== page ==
Energy price cap: £17 cut for summer, but gas crisis set to cost households another £600 a year from this winter

Households facing fourth year of gas crisis that could take total extra bills to £2,600, with Government having spent a further £1,400 per home.

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By George Smeeton

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Monday’s reduction in the price cap offers only small and temporary relief for households, saving the average household just £17 this summer compared to if prices had remained as they were in the spring, according to new analysis from the Energy and Climate Intelligence Unit (ECIU). [1]

The small size of the savings is due to the modest falls in prices coming in the three months when households use least energy: just 20% of their annual electricity consumption, and less than 10% of their annual gas consumption. [2] And prices this summer will still be around 40% higher than before the gas crisis.

Furthermore, analysts have warned that rising wholesale prices are set to push the price cap in October, with the latest figures issued on 28 June forecasting an increase of over £150 to £1,724. This would be 50% higher than the pre-crisis average of around £1,150 per year. [3]

With bills expected to remain at around that elevated level until October 2025, households could end up paying almost an extra £600 over the 12months from October, the fourth year of the ongoing gas crisis.

Overall, households will not be much better off than in the first three years of the gas crisis (running to this September), when they have paid almost £2,000, or an average of £650 a year more for energy. [4] By September 2025, the average household could have paid almost an extra £2,600 on energy bills during the ongoing gas crisis. With the Government also spending £1,400 per home earlier in the crisis, the total extra costs could approach £4,000 per home, and counting.

Dr Simon Cran-McGreehin, Head of Analysis at ECIU, said: “The UK’s high dependence on gas for electricity generation and heating has cost bill payers £2,000 so far during the gas crisis and the economy as a whole tens of billions of pounds. Common sense measures like investing in insulating the poorest homes, switching to electric heat pumps and fast-tracking British renewables will leave us less vulnerable to the whims of the international gas markets.

“North Sea gas output is declining so unless we make the switch we’ll be ever more dependent on foreign imports. The maths is clear, when it comes to energy independence, new drilling licences are a side show making a marginal difference compared to the immense quantity of homegrown energy that offshore wind and other renewables can generate.”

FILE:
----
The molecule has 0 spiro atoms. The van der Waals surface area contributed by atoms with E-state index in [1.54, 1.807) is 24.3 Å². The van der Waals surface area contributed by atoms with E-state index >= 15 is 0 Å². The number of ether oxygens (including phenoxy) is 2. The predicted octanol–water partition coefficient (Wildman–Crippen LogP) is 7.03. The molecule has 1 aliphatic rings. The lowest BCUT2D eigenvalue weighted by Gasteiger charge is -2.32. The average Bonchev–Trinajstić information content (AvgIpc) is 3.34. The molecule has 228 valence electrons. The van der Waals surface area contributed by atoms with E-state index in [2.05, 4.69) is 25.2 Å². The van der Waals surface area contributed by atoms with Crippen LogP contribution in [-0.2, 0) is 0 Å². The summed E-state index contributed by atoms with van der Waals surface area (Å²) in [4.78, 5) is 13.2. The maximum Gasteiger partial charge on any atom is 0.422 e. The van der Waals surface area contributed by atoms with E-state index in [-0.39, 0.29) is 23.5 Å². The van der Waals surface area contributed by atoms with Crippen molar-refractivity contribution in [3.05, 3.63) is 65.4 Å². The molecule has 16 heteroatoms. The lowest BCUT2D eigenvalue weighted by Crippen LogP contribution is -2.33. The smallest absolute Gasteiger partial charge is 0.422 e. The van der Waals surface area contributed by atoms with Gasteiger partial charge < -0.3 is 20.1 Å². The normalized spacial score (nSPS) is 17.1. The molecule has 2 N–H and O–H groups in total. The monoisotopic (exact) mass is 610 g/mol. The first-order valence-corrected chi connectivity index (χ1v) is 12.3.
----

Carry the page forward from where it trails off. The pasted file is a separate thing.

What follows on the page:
Households whose homes have worse than average energy efficiency are being hit even harder. Homes rated EPC E for gas and power will be costing around £2,060 over twelve months when prices rise again in October, which is £300 more than a typical home, and homes rated EPC F will be costing £2,250, which is almost £500 more than a typical home.

Upgrading an EPC E home with insulation and other energy efficiency measures to reach the government’s target of EPC C would reduce its bills by £440 a year under prices expected this coming winter. For an EPC F home, the saving would be £640.

Some households have been spending less than on energy during the gas crisis because the high prices mean that they can afford to buy less energy than they need, with potential implications for their health. [5] Government data shows that, even accounting for longer-term trends in falling demand due to energy efficiency measures, households used 15% less gas and 10% less electricity in 2022 than before the gas crisis. Data is currently available for only the first nine months of 2023, but that shows cuts of 13% and 18% in total household gas and electricity demand, respectively, compared to averages for the same periods in the three years immediately prior to the gas crisis. [6]


Notes to Editors

1. ECIU analysis of price cap data from Ofgem, taking into account changes in standing charges for one quarter, and changes in unit rates multiplied by typical demand in Q3 of the year. Ofgem data can be found at:

2. Quarterly demand data from Energy Trends 4.1 and 4.2 (DESNZ, 2024):

3. A previous version of this analysis was conducted on the basis of forecasts by Cornwall Insight, issued on 24 May 2024: https://www.cornwall-insight.c...

This updated analysis is based on a new forecasts by Cornwall Insight, issued on 28 June 2024: https://www.cornwall-insight.c... The £40 difference in price cap forecasts for Q4 2024 has little impact on the results; for example, the extra cost in the fourth year of the gas crisis is around £600 in both cases.

4. Energy costs per home have been £6,800 over the three years starting in Q4 2021, which is £3,400 above the total for the three years immediately prior to the gas crisis, i.e. costs have been double. Of this extra, in 2022 and 2023 the Government paid around £1,000 via the Energy Price Guarantee (price freeze) and £400 via the Energy Bill Support Scheme, taking an average household’s extra payments to £2,000, or over £650 per year (rounded to nearest £50.)

5. National Energy Action, 2024:

6. Quarterly demand data from Energy Trends 4.1 and 4.2 (DESNZ, 2024):